Philosophical semantics (the study or science of meaning in language) tends to focus on the principle of compositionality in order to explain the relationship between meaningful parts and whole sentences. The principle asserts that a sentence can be understood on the basis of the meaning of the parts of the sentence (words or morphemes) along with an understanding of its structure (syntax or logic). Therefore, the meaning of a complex expression is determined by the meanings of its constituent expressions and the rules used to combine them.
Functions can also be used to describe the meaning of a sentence: a propositional function is an operation of language that takes an entity (or subject) as an input and outputs a semantic fact (or proposition).
There are two general methods of understanding the relationship between the parts of a linguistic string and how it is put together:
There are three main schools of thought on the issue of language learning:
There are also varying notions of the structure of the brain when it comes to language:
There are three main contentions regarding the relationship between language and thought:
Most philosophers have been more or less skeptical about formalizing natural languages, and thus allowing the use of formal logic to analyze and understand them, although some, including Alfred Tarski (1901 - 1983), Rudolf Carnap (1891 - 1970), Richard Montague (1930 - 1971) and Donald Davidson (1917 - 2003), have developed formal languages, or formalized parts of natural language, for investigation. Some, like Paul Grice (1913 - 1988), have even denied that there is a substantial conflict between logic and natural language.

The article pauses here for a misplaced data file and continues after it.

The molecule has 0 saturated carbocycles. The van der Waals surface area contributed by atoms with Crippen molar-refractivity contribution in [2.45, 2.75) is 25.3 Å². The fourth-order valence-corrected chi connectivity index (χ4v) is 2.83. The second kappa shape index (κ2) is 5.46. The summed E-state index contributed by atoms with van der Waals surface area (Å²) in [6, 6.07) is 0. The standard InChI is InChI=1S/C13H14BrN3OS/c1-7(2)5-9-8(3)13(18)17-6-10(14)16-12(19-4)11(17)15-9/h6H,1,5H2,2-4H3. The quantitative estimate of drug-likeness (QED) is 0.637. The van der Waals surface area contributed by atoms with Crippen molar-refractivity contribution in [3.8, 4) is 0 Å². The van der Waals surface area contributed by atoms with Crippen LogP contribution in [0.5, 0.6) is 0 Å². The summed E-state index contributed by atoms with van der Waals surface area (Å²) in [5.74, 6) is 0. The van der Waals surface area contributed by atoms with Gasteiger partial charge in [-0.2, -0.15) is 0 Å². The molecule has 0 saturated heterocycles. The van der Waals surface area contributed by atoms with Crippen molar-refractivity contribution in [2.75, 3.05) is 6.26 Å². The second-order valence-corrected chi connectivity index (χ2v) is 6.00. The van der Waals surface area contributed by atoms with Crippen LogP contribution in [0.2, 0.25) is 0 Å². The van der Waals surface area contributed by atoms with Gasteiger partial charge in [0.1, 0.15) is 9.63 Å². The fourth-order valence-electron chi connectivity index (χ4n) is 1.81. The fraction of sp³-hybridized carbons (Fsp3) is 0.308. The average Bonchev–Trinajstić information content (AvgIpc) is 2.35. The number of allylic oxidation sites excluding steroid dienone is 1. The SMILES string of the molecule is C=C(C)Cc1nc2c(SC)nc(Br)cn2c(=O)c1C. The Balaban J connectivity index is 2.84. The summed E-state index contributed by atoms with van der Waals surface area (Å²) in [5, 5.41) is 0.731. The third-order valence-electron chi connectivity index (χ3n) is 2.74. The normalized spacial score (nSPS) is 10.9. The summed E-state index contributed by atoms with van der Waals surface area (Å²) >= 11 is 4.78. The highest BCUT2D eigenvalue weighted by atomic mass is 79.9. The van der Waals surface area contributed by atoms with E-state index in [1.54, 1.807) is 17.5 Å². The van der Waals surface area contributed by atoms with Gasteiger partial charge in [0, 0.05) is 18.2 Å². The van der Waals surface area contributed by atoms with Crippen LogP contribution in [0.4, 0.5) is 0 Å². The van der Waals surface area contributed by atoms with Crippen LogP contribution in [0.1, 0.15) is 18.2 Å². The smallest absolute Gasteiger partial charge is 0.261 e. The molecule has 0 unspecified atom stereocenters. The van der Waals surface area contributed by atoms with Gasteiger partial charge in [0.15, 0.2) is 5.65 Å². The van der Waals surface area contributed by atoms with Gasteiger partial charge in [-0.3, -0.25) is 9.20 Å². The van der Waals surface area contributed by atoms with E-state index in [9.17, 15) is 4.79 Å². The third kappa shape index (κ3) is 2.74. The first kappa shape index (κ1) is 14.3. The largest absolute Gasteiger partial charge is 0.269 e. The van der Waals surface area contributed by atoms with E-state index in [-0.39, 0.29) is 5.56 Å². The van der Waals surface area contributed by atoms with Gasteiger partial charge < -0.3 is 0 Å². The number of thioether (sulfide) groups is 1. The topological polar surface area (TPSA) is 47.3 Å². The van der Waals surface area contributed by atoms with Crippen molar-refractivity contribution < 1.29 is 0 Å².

However, in the 1950s and 1960s, the Ordinary Language Philosophy movement, whose main proponents were P.F. Strawson (1919 - 2006), John Austin (1911 - 1960) and Gilbert Ryle, stressed the importance of studying natural language without regard to the truth-conditions of sentences and the references of terms. They believed that language is something entirely different to logic, and that any attempts at formalization using the tools of logic were doomed to failure. Austin developed a theory of speech acts, which described the kinds of things which can be done with a sentence (assertion, command, inquiry, exclamation) in different contexts of use on different occasions, and Strawson argued that the truth-table semantics of the logical connectives do not capture the meanings of their natural language counterparts.